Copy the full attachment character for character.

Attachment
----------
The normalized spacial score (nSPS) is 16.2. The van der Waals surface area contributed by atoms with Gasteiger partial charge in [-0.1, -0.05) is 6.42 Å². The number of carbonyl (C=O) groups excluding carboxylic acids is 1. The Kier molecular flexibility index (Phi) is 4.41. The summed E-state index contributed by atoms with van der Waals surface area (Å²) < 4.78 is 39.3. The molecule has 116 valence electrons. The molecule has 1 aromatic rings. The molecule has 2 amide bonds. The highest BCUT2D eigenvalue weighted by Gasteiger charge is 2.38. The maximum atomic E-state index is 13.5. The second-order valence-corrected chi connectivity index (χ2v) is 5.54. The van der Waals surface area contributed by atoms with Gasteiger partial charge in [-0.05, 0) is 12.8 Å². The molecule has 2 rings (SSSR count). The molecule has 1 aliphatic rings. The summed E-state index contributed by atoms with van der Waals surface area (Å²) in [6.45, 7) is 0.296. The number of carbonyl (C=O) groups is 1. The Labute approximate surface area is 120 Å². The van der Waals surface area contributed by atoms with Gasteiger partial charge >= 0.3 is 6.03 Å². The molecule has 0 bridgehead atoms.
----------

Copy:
The normalized spacial score (nSPS) is 16.2. The van der Waals surface area contributed by atoms with Gasteiger partial charge in [-0.1, -0.05) is 6.42 Å². The number of carbonyl (C=O) groups excluding carboxylic acids is 1. The Kier molecular flexibility index (Phi) is 4.41. The summed E-state index contributed by atoms with van der Waals surface area (Å²) < 4.78 is 39.3. The molecule has 116 valence electrons. The molecule has 1 aromatic rings. The molecule has 2 amide bonds. The highest BCUT2D eigenvalue weighted by Gasteiger charge is 2.38. The maximum atomic E-state index is 13.5. The second-order valence-corrected chi connectivity index (χ2v) is 5.54. The van der Waals surface area contributed by atoms with Gasteiger partial charge in [-0.05, 0) is 12.8 Å². The molecule has 2 rings (SSSR count). The molecule has 1 aliphatic rings. The summed E-state index contributed by atoms with van der Waals surface area (Å²) in [6.45, 7) is 0.296. The number of carbonyl (C=O) groups is 1. The Labute approximate surface area is 120 Å². The van der Waals surface area contributed by atoms with Gasteiger partial charge >= 0.3 is 6.03 Å². The molecule has 0 bridgehead atoms.